Approx age: 346 years old

Details: 95 Fleet Street, City Of London, EC4Y 1DH | Book here

Lamb and Flag | 1772

lamb and flag old pub covent garden

Fancy a few ales at the Bucket of Blood? Not the most appealing proposition maybe, but that’s just how it was at this Covent Garden watering hole many moons ago. It earned that lovely title through literal blood, sweat and tears, as it’s said to have held bare-knuckle scraps in its ground-floor back bar during the 1800s. These days however, the pub has well and truly entered its peaceful era (all grown up at the ripe old age of 250) and the only fight you’ll have on your hands now is securing a seat, as it’s normally chocker. Oh, and Charles Dickens was apparently a frequent visitor here too because, well, of course he was…

Approx age: 252 years old

Details: 33 Rose Street, Covent Garden, WC2E 9EB | Book here

The Princess Louise | 1872

princess louise historic pub

Kotomi_ / Flickr

A sprightly 152 years old, The Princess Louise nevertheless deserves a mention on this list – which you’ll understand as soon as you set foot inside. Barely anything has changed about this Holborn pub since its Victorian heyday, and it’s filled with original features like colourful tiling, mosaic floors, and mahogany ‘snob screens’ that divide the pub into seven different drinking areas. Even the marble urinals are original, and protected by a Grade II* listing.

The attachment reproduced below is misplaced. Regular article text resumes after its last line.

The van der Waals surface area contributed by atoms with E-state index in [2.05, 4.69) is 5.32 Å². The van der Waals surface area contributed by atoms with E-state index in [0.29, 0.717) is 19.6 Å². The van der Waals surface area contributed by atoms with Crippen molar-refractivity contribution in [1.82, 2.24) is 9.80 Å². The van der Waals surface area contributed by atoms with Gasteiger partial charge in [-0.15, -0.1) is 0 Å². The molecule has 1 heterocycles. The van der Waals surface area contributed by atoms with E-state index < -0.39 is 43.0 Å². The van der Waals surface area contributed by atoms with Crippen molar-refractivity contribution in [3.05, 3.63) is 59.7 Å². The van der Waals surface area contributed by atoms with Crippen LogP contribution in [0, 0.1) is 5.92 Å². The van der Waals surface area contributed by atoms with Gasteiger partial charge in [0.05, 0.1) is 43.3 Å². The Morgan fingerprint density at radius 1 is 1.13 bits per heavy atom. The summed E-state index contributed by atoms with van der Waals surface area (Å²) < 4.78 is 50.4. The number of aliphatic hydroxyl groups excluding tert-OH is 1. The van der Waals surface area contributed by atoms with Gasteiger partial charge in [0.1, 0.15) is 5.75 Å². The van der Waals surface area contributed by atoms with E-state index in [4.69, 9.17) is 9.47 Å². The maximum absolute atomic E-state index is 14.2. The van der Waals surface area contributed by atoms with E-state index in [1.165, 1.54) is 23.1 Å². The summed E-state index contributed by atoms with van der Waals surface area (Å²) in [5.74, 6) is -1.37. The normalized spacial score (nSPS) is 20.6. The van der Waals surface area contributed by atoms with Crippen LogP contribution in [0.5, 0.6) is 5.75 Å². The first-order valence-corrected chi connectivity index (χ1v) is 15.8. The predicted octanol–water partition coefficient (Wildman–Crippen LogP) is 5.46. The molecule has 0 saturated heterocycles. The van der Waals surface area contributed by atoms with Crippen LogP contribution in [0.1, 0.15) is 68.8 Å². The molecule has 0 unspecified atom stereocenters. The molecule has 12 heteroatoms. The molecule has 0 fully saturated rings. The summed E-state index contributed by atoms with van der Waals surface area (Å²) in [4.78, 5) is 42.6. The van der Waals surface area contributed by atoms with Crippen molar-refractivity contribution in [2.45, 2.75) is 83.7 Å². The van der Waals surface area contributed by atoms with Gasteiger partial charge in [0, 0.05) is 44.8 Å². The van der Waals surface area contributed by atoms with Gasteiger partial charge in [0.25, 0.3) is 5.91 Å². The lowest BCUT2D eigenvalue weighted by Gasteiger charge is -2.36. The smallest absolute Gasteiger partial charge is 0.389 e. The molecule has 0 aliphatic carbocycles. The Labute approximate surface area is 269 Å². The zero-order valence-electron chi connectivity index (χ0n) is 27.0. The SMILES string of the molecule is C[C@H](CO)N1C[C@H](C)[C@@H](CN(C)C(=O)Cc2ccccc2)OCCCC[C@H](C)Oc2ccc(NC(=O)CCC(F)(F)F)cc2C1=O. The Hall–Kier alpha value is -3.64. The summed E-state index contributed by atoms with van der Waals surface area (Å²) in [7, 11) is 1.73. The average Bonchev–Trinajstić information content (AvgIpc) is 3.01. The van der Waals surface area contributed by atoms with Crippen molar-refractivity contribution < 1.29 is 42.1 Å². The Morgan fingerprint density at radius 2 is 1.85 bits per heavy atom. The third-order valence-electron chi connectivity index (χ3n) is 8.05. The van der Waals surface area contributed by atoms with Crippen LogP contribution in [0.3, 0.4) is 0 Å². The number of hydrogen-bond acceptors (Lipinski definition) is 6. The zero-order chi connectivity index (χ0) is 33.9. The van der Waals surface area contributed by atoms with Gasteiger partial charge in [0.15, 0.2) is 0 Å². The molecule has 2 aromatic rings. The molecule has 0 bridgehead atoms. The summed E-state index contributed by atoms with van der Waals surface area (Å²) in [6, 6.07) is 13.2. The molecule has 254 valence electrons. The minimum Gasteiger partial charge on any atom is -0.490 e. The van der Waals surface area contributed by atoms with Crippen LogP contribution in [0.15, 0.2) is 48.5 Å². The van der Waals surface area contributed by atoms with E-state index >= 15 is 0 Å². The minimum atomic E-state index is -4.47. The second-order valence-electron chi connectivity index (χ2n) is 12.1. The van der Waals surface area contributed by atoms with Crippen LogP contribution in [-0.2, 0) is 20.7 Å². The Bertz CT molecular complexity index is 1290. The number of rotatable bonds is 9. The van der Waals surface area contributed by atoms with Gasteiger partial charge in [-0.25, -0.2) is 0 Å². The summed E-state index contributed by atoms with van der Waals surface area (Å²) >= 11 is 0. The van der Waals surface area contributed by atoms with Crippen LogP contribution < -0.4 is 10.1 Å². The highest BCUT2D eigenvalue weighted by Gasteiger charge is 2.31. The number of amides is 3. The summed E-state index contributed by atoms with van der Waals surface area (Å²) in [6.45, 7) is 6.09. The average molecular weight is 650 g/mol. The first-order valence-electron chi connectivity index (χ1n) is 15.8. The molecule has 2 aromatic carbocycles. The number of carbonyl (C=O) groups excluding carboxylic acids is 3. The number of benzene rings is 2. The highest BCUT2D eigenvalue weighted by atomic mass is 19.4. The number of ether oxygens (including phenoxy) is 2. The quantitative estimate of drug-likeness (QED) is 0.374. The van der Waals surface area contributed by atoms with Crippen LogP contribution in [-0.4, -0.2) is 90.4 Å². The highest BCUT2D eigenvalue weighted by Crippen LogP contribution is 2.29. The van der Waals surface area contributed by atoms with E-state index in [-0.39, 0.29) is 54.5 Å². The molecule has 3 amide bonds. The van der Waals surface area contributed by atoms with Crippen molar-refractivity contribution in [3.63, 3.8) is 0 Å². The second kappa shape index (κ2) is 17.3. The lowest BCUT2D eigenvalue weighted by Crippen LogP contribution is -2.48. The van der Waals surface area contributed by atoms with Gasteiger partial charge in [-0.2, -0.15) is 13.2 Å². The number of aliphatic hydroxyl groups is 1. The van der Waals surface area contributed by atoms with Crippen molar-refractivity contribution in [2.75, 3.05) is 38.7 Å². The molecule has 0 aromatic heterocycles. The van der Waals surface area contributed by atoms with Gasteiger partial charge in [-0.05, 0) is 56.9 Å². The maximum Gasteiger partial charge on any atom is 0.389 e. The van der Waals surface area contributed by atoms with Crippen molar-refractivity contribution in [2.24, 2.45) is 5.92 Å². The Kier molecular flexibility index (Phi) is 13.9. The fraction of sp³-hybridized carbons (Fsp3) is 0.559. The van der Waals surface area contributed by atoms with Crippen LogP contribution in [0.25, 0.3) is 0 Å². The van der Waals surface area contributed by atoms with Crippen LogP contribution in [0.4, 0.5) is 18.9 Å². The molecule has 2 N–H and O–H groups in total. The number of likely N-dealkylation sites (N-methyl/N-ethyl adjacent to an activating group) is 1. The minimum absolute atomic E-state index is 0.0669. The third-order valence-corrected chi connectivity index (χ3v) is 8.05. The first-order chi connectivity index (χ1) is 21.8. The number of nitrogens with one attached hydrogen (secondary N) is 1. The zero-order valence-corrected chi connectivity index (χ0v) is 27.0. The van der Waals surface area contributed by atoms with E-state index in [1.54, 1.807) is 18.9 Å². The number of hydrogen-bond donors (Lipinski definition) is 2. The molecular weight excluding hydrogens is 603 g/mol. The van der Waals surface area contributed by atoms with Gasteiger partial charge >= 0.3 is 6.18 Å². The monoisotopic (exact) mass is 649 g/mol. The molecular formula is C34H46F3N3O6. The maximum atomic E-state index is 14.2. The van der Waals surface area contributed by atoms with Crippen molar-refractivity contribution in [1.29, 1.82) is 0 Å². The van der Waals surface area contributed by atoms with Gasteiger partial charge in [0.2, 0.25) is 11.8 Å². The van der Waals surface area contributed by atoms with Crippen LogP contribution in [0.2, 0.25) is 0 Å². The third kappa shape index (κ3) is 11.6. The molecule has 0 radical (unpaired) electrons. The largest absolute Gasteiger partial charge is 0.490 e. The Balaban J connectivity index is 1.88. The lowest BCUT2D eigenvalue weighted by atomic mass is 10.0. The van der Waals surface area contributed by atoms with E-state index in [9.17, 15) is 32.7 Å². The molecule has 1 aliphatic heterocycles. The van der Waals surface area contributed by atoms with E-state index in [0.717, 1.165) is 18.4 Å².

Approx age: 152 years old

Details: 208 High Holborn, London WC1V 7EPNo bookings

The French House | 1891

The French House

The French House is a tad younger than most of the old-timers on this list (not that that’s saying much…), supposedly opening in 1891 and ironically by a German named Christian Schmitt. It only serves half-pints (Ricard is the big seller), but whatever it lacks in beer it makes up for in history: after the fall of the French during WW2, Charles de Gaulle came here to write one of the most important speeches in French history, “A tous les Français“. More proof that the pub can indeed be a place of high productivity. And with a firm anti-tech rule, it’s probably the closest you can get to actually stepping back in time for a pint…

Approx age: 131 years old

Details: 49 Dean Street, Soho, W1D 5BG | Drinkers are seated on a first come, first served basis.